Inbound links are quickly becoming a broken metric. At the same time, social media is quickly escalating as a ranking factor for search engines. While inbound links still matter and are a decent factor for judging the authority of a website or page, social media provides search engines with key data points that they have long been lacking.
Thanks to social media, the web has more fresh and timely content. This is great for search engines. However, it also poses some challenges. Inbound links are a good measure of authority, but they are slow. In a social media world, a relevant piece of content on a subject could become outdated in minutes.
Let’s examine how search engines are changing so you can better leverage social media and learn how your business can take advantage of these changes.
Google’s New Search Algorithm
In February of 2011, Google updated its search algorithm to move better quality content to the top of its search rankings. Content farms, or websites that produce a lot of content to serve the sole purpose of satisfying Google’s SEO requirements, now get penalized with lower rankings.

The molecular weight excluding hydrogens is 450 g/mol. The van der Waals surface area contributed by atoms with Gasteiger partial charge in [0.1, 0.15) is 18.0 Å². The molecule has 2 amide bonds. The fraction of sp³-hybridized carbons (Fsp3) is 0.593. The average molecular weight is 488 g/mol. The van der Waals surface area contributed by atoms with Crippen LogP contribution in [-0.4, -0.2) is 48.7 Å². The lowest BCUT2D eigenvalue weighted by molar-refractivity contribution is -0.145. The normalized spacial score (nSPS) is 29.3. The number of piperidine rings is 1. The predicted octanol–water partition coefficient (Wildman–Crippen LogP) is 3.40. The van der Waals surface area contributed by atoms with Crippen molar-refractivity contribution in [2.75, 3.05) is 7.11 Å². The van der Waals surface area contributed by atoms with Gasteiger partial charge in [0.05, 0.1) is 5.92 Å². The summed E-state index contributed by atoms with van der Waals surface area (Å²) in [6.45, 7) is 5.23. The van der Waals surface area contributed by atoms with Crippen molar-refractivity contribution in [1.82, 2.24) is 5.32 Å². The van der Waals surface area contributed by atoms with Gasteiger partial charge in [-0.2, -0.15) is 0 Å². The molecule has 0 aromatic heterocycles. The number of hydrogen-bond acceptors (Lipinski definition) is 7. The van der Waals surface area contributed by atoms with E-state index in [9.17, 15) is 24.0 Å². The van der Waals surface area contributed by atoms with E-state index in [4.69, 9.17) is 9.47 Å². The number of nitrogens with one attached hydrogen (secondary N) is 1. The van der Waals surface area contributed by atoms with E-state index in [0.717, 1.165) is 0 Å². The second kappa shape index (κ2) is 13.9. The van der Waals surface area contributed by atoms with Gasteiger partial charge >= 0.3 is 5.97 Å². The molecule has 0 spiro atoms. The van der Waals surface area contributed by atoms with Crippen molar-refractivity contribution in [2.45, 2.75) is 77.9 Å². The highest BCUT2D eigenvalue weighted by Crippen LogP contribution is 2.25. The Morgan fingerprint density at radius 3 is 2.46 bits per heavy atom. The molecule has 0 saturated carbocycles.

This update, also known as Panda, is concerned with what users think about a site; not just keywords. The update affected 11.8% of all of Google’s search queries.
So What Is Considered ‘Quality Content’?
Quality content in a post-Panda world is fresh and original. Sounds a lot like social media content, doesn’t it?
Social Authority Matters Too
Both Google and Bing also care about the quality of the people sharing links to your site. Google calls this author authority. As an example, a link shared from Twitter is also weighed by who tweeted it (i.e. How many followers do they have? What is the quality of those followers?).
The Search and Social Soap Opera
Before we get into the details of how your business should be using social media to increase traffic from search engines, you first need to understand the biggest drama happening in Silicon Valley. With more angst than an episode of “Days of Our Lives,” Google, Facebook, Microsoft, and Twitter are battling over the future of search. It is clear to all of these internet giants that social search is the future.
Google used to have a deal in place with Twitter to use tweets in real-time search engine result listings. However, that contracted has ended with no renewal in sight. Since the end of this contract, Google has launched its own social network, Google+.
Since its release, Google+ has become the fastest growing social network ever, growing to more than 20 million users in its first three weeks of operation. Google+ is Google’s way of getting social search data without relying on Twitter and Facebook.
Microsoft is an investor in Facebook, so obviously it has access to Facebook’s data for use in Bing. Additionally, Microsoft is paying Twitter for access to use tweets in search results as well. Microsoft is working to leverage some of social networking’s biggest players, while Google has realized that the only way not to be stabbed in the back in the long term is to use its own data, for which it has complete control.